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Roadwork an annual certainty on WMAs

BY Randy Zellers

ON 12-09-2020


Dec. 9, 2020

Randy Zellers

Assistant Chief of Communications

LITTLE ROCK — The Arkansas Game and Fish Commission owns more than 385,000 acres of wildlife management areas to offer wildlife habitat and public hunting and angling opportunities in The Natural State, but much more goes into public access than a parking location. Last year the AGFC spent more than $678,000 to maintain the vast network of roads on WMAs, and that is a shadow of what is truly needed to keep these access points open.

“We worked up a figure for best management practices on the roads we currently own, and the annual maintenance costs we should spend to keep these roads in peak condition is more like $2.2 million,” says Kevin Mullen, chief of the AGFC Operations Division, which coordinates maintenance contracts throughout the state. “We try to spread the money we have as much as possible, but there are many other needs to figure into maintenance budgets, like levee mowing, parking lot maintenance, building and sign repairs,  trash contractors and other general upkeep.”

Mullen said the large figures for road maintenance are the result of two major factors.

“We own more than 600 miles of roads in our WMAs, and all of that is gravel,” Mullen said. “Gravel roads require annual maintenance when they see as much traffic and rough conditions as our roads get.”

Mullen says some roads on well-drained soils and more mountainous areas can be maintained with grading and gravel placement with only occasional washouts, but roads around bottomland hardwoods are much more susceptible to damage requiring repair.

“A lot of the roads we have in these areas go underwater at least once a year,” Mullen said. “That means they need much more regular maintenance.”

Clear Lake Road2.jpg
A good example of this cycle that frustrates area managers, engineers and outdoors enthusiasts is the one that has occurred at Clear Lake Road on Beryl Anthony Lower Ouachita Wildlife Management Area in Union County. Regular floods combined with vehicle traffic have damaged the road to a tune of more than $200,000 in repairs on this 5-mile stretch of gravel during the last five years alone.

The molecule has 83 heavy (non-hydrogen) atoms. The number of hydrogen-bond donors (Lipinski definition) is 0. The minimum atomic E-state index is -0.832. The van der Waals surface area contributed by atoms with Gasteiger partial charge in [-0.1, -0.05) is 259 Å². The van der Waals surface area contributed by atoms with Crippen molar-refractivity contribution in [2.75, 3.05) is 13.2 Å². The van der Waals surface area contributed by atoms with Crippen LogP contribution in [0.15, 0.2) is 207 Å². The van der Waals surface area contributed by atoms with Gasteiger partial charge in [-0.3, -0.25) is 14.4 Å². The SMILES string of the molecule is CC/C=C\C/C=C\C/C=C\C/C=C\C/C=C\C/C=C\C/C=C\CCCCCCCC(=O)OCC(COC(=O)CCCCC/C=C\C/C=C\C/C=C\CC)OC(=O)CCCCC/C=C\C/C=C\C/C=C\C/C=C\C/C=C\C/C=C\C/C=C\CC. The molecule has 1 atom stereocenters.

“The cost is high, but this road leads to Clear Lake, which is a very valuable resource to local anglers when the water levels are right,” Mullen said. “But there are times when portions of the road are 10 feet under floodwater, and with the tropical storms and heavy flood events we’ve had during the last few years, it would almost serve better as a boat lane than a road.” 

Much like with roads in the Delta on the eastern half of the state, the cost of building up Clear Lake Road to an elevation high enough to be floodproof would measure in the millions. 

“That sort of expense is just unattainable with our current budget,” Mullen said. 

Garrick Dugger, assistant chief of the Wildlife Management Division at the AGFC, adds that such infrastructure could actually do more harm than good to the surrounding wildlife habitat.

“Even if we had the money, roads of this nature act as dams that cut off sheet flow of water across a wetland, restricting water flow off of forests and causing habitat loss,” Dugger said. “These inadvertent dams are one of the factors causing many of the state’s greentree reservoirs to become less desirable to waterfowl.”

Chris Colclasure, AGFC deputy director, said the maintenance of roads, access and other infrastructure is a growing concern at the agency, but it is only one of many expenses the AGFC faces.

“Our primary charge is to provide and conserve habitat for wildlife for the benefit of the people of Arkansas, but that takes many forms,” Colclasure said. “Maintaining wildlife openings, proper forest management, prescribed fire, manipulation of water to create superior wetland habitat, and many other sorts of fieldwork are being conducted on a daily basis. Fisheries habitat work, lake renovations, spillway and levee repairs and fish culture also play a role in our daily commitments. Then you need to factor in the investments we make into educating the next generation of hunters and anglers to ensure conservation’s future; there is much more going on than most people realize.”  

Colclasure agrees that access to the land and water for public use is a priority at the agency, and the AGFC capitalizes on many partnerships wherever it can to lighten the load.

“We do see some reimbursements from the Federal Emergency Management Agency, but the money must be spent upfront, and then we can reclaim a portion of it,” Colclasure said. “And partnerships to help develop roads are much harder to come by than those for securing property or public hunting access. In the end, these are annual costs and they will continue to climb with every acre we add to the WMA system.”

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